Rules for crypto service providers
Alongside crypto assets, MiCAR also regulates certain crypto services. These include operating a trading platform for crypto assets, exchange services for crypto assets (crypto for crypto or regular currency) and crypto asset custody services. The professional provision of advice and portfolio management services for crypto assets are also considered crypto services that are regulated by MiCAR.
Providers of crypto services must obtain a licence from a financial supervisor and comply with consumer protection and disclosure requirements. Their governance structures and information security systems must be in order, they must detect and respond appropriately to conflicts of interest, have a complaints procedure in place and provisions on outsourcing. Transaction service providers must also put in place effective systems and procedures to detect market manipulation, although the MiCAR requirements are less stringent in this regard than the Market Abuse Regulation (MAR).
MiCAR requires not only detection of market manipulation, but the regulation also prohibits activities that could lead to manipulation of crypto markets. This applies to anyone operating in crypto markets and covers unlawful disclosure of inside information, insider trading and acts and conduct that are likely to lead to disruption or manipulation of crypto markets.
Under MiCAR, issuers of stablecoins or anyone offering crypto services must obtain a licence to do so from a financial supervisor. This licence allows MiCAR-regulated activities to be undertaken in all countries in the European Economic Area. In this respect, it is essential that the transition from current national regimes to the MiCAR regulation is carefully structured.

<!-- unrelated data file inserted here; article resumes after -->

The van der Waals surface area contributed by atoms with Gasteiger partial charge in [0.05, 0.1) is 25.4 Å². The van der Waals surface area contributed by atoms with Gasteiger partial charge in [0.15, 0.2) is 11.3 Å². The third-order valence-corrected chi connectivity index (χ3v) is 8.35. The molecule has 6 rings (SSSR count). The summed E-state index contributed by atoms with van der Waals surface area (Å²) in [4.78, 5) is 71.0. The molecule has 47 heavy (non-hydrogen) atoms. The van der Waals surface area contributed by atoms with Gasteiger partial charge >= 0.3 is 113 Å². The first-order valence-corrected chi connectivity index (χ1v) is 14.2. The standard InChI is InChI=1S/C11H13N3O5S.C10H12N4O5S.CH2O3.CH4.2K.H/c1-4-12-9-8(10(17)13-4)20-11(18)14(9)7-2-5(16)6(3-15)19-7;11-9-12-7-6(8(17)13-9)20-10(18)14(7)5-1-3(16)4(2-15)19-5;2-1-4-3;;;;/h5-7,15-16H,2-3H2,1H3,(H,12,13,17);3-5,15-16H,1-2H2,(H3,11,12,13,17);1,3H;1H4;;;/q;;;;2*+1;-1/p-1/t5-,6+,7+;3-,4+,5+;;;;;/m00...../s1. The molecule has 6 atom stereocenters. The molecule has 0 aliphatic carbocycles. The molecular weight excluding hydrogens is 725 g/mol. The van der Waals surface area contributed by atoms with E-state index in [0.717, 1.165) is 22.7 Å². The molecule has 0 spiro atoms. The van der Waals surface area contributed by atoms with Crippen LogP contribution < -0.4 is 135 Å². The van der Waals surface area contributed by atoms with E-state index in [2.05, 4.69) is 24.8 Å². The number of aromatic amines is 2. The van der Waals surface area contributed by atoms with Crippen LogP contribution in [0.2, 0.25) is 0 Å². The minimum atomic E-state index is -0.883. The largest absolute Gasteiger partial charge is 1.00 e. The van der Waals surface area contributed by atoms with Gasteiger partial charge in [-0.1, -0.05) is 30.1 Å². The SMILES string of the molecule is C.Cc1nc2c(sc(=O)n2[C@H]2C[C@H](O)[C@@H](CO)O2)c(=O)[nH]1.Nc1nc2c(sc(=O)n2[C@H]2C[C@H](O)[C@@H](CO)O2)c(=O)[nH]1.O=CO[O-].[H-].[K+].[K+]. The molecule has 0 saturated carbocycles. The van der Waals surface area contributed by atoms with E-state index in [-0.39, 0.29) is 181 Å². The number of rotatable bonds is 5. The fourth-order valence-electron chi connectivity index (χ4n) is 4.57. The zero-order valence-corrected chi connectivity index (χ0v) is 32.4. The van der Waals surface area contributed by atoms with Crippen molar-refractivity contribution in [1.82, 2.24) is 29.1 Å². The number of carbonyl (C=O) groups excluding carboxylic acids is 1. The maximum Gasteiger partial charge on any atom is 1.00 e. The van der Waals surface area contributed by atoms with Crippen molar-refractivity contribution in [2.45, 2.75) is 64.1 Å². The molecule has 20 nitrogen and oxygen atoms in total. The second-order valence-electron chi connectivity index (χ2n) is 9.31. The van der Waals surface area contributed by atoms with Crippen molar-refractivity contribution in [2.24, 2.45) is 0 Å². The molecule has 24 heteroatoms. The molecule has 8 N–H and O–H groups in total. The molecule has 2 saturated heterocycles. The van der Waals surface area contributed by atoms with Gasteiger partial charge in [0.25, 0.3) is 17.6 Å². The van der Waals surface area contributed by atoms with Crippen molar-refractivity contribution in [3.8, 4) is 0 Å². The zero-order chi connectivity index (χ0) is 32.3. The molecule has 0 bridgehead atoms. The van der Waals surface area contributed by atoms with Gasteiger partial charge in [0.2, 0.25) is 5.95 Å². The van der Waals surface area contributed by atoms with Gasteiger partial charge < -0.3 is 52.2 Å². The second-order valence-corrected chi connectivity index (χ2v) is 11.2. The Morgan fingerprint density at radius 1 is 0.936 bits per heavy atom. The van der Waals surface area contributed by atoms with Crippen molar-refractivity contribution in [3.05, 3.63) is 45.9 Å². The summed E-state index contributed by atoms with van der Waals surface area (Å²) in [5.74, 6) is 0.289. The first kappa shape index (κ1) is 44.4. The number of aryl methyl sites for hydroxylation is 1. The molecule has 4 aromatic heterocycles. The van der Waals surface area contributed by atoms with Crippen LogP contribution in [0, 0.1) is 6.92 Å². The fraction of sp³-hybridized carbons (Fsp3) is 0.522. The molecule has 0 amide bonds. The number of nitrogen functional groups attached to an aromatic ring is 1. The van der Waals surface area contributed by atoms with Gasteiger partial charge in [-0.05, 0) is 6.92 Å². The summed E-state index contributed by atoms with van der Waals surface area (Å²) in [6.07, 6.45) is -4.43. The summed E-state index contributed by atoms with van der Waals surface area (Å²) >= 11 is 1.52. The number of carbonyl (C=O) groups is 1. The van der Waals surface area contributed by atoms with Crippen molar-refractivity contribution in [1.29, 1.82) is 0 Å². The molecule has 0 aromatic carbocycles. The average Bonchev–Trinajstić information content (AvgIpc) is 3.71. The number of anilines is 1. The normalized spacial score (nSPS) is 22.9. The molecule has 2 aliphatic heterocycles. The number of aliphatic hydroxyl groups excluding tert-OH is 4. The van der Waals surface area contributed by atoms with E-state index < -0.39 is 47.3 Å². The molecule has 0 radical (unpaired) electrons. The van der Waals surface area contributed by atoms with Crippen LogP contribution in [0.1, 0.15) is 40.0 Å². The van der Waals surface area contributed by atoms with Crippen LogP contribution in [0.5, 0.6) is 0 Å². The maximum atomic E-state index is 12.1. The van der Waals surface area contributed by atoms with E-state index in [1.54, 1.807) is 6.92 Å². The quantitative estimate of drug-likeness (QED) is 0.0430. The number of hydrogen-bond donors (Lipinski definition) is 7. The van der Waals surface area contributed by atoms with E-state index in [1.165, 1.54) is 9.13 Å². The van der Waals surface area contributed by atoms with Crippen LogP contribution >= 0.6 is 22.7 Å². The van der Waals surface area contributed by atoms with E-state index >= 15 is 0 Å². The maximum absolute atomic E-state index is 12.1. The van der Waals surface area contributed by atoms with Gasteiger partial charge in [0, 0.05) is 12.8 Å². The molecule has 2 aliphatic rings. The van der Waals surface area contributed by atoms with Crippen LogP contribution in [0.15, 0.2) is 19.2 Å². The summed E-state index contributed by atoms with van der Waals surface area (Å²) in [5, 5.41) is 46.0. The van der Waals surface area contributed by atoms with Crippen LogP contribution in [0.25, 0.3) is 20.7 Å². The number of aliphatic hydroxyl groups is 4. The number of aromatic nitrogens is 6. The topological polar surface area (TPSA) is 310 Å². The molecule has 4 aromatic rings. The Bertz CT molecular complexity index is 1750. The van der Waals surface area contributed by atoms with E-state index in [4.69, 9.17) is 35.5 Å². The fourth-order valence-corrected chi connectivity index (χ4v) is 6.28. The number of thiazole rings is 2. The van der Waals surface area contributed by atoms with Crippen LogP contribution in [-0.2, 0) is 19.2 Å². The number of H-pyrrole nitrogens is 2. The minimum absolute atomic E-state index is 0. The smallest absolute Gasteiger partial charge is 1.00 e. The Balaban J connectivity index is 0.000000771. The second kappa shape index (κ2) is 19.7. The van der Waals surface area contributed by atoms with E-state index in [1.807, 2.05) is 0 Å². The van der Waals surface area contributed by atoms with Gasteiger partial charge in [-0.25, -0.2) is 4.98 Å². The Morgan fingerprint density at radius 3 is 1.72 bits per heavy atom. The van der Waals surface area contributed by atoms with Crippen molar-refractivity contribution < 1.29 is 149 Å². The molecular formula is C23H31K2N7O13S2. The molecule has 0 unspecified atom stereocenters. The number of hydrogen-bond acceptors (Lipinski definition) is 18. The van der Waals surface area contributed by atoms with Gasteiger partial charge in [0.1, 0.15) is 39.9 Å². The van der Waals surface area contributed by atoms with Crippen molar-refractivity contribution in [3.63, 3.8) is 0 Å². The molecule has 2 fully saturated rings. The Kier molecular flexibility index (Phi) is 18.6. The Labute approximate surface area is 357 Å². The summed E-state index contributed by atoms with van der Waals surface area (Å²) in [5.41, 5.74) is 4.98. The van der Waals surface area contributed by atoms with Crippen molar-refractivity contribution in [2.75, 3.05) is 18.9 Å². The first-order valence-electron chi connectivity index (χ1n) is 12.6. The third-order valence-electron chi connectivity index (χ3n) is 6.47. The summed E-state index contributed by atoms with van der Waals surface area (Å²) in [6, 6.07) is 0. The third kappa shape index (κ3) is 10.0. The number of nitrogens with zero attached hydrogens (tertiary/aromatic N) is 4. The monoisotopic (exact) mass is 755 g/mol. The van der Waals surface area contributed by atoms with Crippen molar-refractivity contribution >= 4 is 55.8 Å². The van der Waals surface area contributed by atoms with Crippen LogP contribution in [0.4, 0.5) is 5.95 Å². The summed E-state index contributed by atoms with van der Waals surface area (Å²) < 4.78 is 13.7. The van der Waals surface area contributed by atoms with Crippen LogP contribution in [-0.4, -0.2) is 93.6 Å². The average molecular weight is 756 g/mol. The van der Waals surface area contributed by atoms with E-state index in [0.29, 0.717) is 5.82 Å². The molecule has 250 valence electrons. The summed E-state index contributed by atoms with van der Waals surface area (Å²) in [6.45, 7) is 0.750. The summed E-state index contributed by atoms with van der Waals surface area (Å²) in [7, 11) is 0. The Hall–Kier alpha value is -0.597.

Transfer of Funds Regulation
In addition to MiCAR, the EU also recently agreed to expand the Transfer of Funds Regulation (TFR). This regulation will require crypto service providers to include information about the originator and beneficiary in every crypto asset transaction. The aim of this requirement is to make criminal money flows traceable. Crypto transactions tend to be anonymous and of a cross-border nature, and crypto services are provided remotely. This is why crypto service providers must comply with these new and sweeping requirements.
Finalisation and consultation
The MiCAR and TFR regulations are currently being finalised and are expected to be published in the coming months. MiCAR rules for issuing stablecoins are expected to come into force 12 months after publication, the other regulations after 18 months, as are the TFR requirements. In addition, European Supervisory Authorities (ESAs) will soon start developing detailed technical standards for implementing the new rules. Market participants will also be consulted on these standards, and they are advised to follow these developments closely. DNB is also keen to stay in dialogue with market participants. When more is known about the implementation of the new regulations, DNB will, where possible together with the Dutch Authority for the Financial Markets, also provide additional information on follow-up steps and the transition process from the current to the new regulations.